Implications of T-cell P-glycoprotein activity during HIV-1 infection and its therapy

Todd Hulgan, John P. Donahue, Charlene Hawkins, Derya Unutmaz, Richard T. D'Aquila, Stephen Raffanti, Fred Nicotera, Peter Rebeiro, Husamettin Erdem, Melissa Rueff, David W. Haas*

*Corresponding author for this work

Research output: Contribution to journalArticlepeer-review

18 Scopus citations


Objectives: P-glycoprotein (P-gp) may reduce antiretroviral efficacy by decreasing disposition of HIV-1 protease inhibitors into tissues and cells. In contrast, P-gp overexpression in vitro can inhibit HIV-1 replication, and some drugs induce P-gp expression. To explore which of these mechanisms predominate in vivo, this study characterized relationships between T-cell P-gp activity and clinical parameters in HIV-infected adults. Methods: P-gp activity was quantified in total and naive CD4+ and CD8+ T cells of HIV-infected adults by flow cytometry using the substrate dye DiOC 2(3). Demographic, virologic, immunologic, and treatment factors were obtained from medical records. Factors associated with P-gp activity were identified using multivariate linear regression. Results: A total of 185 subjects (22% female; 34% African American) were studied, of whom 131 (71%) were receiving antiretroviral treatment. There was marked interindividual variability in P-gp activity. By multivariate analysis, higher CD4+ T-cell P-gp activity was associated with lower log10 HIV-1 RNA (P = 0.005), but not treatment or demographic factors. P-gp activity was correlated across T-cell subsets. Conclusions: The inverse relationship between P-gp activity and plasma HIV-1 RNA is most consistent with an inhibitory effect on viral replication rather than drug disposition. Antiretroviral drug class did not independently predict P-gp activity.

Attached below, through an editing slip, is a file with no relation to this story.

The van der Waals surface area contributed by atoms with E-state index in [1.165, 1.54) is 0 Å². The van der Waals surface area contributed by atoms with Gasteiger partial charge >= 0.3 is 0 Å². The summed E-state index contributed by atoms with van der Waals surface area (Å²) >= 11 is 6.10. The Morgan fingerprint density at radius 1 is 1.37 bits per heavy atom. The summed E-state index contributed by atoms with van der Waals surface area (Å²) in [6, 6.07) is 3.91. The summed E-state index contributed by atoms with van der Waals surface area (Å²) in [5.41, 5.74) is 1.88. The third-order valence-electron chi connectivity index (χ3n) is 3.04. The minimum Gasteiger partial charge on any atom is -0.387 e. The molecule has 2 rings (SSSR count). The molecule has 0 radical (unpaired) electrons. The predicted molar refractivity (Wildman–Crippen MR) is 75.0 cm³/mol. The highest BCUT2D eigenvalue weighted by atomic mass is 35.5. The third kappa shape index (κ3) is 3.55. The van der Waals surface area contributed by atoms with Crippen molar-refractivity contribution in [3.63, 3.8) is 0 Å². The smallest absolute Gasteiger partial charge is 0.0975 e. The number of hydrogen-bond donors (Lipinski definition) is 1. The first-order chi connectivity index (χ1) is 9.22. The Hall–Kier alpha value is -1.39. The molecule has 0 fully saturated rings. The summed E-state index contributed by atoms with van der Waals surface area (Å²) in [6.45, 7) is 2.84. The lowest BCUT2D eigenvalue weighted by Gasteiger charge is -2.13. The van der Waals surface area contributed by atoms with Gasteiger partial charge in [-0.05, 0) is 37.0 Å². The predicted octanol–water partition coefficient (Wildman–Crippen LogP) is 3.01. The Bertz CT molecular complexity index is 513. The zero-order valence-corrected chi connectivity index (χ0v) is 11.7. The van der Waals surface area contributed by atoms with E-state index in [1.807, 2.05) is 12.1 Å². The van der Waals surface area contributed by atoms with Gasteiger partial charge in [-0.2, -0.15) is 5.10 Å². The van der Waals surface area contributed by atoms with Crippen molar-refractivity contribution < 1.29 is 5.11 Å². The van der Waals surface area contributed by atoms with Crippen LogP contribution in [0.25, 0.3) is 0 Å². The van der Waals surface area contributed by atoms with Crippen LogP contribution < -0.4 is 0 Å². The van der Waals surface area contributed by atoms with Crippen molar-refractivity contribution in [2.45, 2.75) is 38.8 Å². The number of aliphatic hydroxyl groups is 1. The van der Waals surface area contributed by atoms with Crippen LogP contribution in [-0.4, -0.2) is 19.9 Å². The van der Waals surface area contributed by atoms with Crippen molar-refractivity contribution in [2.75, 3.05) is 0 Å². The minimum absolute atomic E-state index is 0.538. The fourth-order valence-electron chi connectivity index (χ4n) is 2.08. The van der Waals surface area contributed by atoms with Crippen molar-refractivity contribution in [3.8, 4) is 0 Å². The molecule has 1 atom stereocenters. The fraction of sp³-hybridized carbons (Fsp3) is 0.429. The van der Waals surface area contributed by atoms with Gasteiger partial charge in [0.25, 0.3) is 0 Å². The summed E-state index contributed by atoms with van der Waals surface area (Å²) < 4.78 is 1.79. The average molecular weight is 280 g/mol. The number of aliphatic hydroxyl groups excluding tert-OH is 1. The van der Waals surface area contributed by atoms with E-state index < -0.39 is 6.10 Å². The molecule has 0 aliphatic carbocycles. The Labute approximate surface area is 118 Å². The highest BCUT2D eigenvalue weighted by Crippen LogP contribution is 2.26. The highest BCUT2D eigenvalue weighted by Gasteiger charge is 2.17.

Original languageEnglish (US)
Pages (from-to)119-126
Number of pages8
JournalJournal of Acquired Immune Deficiency Syndromes
Issue number2
StatePublished - Oct 1 2003


  • HIV-1 protease inhibitors
  • Membrane glycoproteins
  • Multiple drug resistance
  • T-lymphocyte subsets

ASJC Scopus subject areas

  • Infectious Diseases
  • Pharmacology (medical)


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